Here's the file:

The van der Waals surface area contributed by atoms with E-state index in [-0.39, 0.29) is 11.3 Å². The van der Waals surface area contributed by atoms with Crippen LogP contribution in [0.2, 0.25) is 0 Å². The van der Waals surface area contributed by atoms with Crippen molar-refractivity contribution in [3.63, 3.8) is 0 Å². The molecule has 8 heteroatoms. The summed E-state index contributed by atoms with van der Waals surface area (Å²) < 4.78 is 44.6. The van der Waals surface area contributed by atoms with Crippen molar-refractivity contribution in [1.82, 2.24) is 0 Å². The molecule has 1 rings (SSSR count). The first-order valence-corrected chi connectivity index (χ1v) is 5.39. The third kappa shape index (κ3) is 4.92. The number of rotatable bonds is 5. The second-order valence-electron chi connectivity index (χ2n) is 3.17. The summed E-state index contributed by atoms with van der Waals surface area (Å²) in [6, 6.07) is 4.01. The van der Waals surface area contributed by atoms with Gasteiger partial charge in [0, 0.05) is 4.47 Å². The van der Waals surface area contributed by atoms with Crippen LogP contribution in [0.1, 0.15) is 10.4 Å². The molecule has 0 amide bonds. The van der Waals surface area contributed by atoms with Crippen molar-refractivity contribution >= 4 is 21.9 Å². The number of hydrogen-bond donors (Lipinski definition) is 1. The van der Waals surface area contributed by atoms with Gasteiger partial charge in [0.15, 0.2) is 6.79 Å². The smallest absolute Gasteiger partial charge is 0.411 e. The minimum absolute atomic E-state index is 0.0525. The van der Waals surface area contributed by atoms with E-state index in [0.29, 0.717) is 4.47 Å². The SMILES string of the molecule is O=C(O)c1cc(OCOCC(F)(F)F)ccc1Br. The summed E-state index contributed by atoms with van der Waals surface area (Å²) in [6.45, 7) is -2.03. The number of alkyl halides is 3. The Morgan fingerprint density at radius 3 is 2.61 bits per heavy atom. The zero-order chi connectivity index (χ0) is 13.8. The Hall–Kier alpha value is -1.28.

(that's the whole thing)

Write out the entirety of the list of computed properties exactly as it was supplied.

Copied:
The van der Waals surface area contributed by atoms with E-state index in [-0.39, 0.29) is 11.3 Å². The van der Waals surface area contributed by atoms with Crippen LogP contribution in [0.2, 0.25) is 0 Å². The van der Waals surface area contributed by atoms with Crippen molar-refractivity contribution in [3.63, 3.8) is 0 Å². The molecule has 8 heteroatoms. The summed E-state index contributed by atoms with van der Waals surface area (Å²) < 4.78 is 44.6. The van der Waals surface area contributed by atoms with Crippen molar-refractivity contribution in [1.82, 2.24) is 0 Å². The molecule has 1 rings (SSSR count). The first-order valence-corrected chi connectivity index (χ1v) is 5.39. The third kappa shape index (κ3) is 4.92. The number of rotatable bonds is 5. The second-order valence-electron chi connectivity index (χ2n) is 3.17. The summed E-state index contributed by atoms with van der Waals surface area (Å²) in [6, 6.07) is 4.01. The van der Waals surface area contributed by atoms with Gasteiger partial charge in [0, 0.05) is 4.47 Å². The van der Waals surface area contributed by atoms with Crippen LogP contribution in [0.1, 0.15) is 10.4 Å². The molecule has 0 amide bonds. The van der Waals surface area contributed by atoms with Crippen molar-refractivity contribution >= 4 is 21.9 Å². The number of hydrogen-bond donors (Lipinski definition) is 1. The van der Waals surface area contributed by atoms with Gasteiger partial charge in [0.15, 0.2) is 6.79 Å². The smallest absolute Gasteiger partial charge is 0.411 e. The minimum absolute atomic E-state index is 0.0525. The van der Waals surface area contributed by atoms with E-state index in [0.29, 0.717) is 4.47 Å². The SMILES string of the molecule is O=C(O)c1cc(OCOCC(F)(F)F)ccc1Br. The summed E-state index contributed by atoms with van der Waals surface area (Å²) in [6.45, 7) is -2.03. The number of alkyl halides is 3. The Morgan fingerprint density at radius 3 is 2.61 bits per heavy atom. The zero-order chi connectivity index (χ0) is 13.8. The Hall–Kier alpha value is -1.28.